Under the Tuscan Sun
People sometimes make a fuss when a movie adaptation of a book veers from its source material. Well, if they do, they will certainly not enjoy Under the Tuscan Sun, based on the novel by Frances Mayes, about her own experiences buying a villa in Tuscany. It's too bad too, since writer/director Audrey Wells (Guinevere) transforms the popular novel into a wistful romantic comedy, superfluous in nearly every way but highly enjoyable. It's actually pretty difficult to make a good movie out of familiar characters and cliches, but Wells manages to do so, mainly because of the pervasive spirit of optimism. Yes, Frances (Diane Lane, Unfaithful, The Glass House) is newly divorced and depressed, but somehow, everybody, including herself, knows that things will be better.
For Lane, this is another great role. With some help from Wells' adaptation, Lane takes the Frances character and gives her a sense of depth that other actors could never achieve. Lane makes Frances seem real. She never feels one emotion or another, there is always a mixture, with feelings lurking just beneath the surface. Frances is longing for something better, and Lane convincingly portrays this sense of want. Frances' friend Patti (Sandra Oh, Full Frontal, Big Fat Liar) convinces her to go on a tour of Tuscany, and she reluctantly agrees. Once there, she falls in love with an old villa called Bramasole, and decides to buy it on the spot. If she cannot have the life she dreams for, she will work her way there, beginning with remodeling Bramasole. In other words, as the villa comes back to life, so does Frances. Think of Under the Tuscan Sun as Life as a House without some of the sappiness.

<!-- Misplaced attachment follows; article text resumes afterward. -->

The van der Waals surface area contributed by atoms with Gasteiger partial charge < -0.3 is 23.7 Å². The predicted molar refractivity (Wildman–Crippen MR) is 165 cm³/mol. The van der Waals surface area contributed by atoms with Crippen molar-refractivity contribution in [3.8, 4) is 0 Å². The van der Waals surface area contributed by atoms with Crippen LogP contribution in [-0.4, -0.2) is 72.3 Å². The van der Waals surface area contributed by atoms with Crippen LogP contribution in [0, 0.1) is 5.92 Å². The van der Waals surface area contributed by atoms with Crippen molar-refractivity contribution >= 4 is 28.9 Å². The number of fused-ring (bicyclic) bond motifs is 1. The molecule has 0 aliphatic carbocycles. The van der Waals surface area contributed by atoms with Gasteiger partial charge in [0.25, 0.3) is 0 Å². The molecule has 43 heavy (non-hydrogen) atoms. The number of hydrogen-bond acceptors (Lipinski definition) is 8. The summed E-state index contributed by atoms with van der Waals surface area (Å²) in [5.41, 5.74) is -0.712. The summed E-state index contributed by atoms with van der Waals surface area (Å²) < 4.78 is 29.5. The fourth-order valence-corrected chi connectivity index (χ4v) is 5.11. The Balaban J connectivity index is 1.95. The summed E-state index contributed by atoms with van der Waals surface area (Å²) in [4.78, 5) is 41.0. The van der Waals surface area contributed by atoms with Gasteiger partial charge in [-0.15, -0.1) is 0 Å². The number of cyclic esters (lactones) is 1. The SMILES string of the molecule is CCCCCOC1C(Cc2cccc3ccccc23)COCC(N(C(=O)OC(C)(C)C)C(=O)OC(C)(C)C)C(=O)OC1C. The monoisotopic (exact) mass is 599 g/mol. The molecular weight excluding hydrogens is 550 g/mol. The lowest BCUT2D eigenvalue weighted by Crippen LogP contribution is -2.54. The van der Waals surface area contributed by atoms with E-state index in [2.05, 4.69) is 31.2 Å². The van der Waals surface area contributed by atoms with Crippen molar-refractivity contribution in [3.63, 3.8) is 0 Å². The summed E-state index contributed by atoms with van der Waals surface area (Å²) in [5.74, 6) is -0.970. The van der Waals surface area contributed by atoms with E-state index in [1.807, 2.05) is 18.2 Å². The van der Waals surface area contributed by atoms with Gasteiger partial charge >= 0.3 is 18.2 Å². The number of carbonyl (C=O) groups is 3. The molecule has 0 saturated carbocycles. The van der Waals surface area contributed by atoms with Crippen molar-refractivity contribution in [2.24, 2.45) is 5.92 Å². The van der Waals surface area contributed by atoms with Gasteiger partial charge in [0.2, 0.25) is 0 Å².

Once settled into her new life, Frances goes about fixing up Bramasole, and finds herself surrounded by loving friends and neighbors. Her real estate agent Martini (Vincent Riotta, Heaven, Captain Corelli's Mandolin) often checks in to see how she's doing. She hires some Polish workers to help with the renovation, and young Pawel (Pawel Szadja) falls in love with the young neighbor Chiara (Giulia Steigerwalt, The Last Kiss, Our Tropical Island), whose parents disapprove because he is not Italian. She falls in love with a handsome Italian man (Raoul Bova, The Window Opposite, Francesca and Nunziata). The one character that grates a tad is Frances' friend Katherine (Lindsay Duncan, Mansfield Park, The Phantom Menace). Katherine is a flamboyant expatriate who once worked with Fellini. She is now living life to the fullest in Tuscany; a free spirit that could be Frances in a few more years.
Even Patti shows up eventually, also looking for consolation. It seems like there are lots of personal problems floating around the film, but the film itself feels anything but sad. Watching Under the Tuscan Sun is like watching a travelogue. Italy's beautiful landscapes figure prominently, and only adds to the fantasy-like feel that the film sometimes achieves. It's obvious that the way the story plays out may not necessarily have its roots in reality, but it definitely is fun to watch. And chalk up another great role for Lane, who seems absolutely radiant when Frances is actually happy.
|Haro Rates It: Pretty Good.|
|1 hour, 53 minutes, Rated PG-13 for sexual content and language.|
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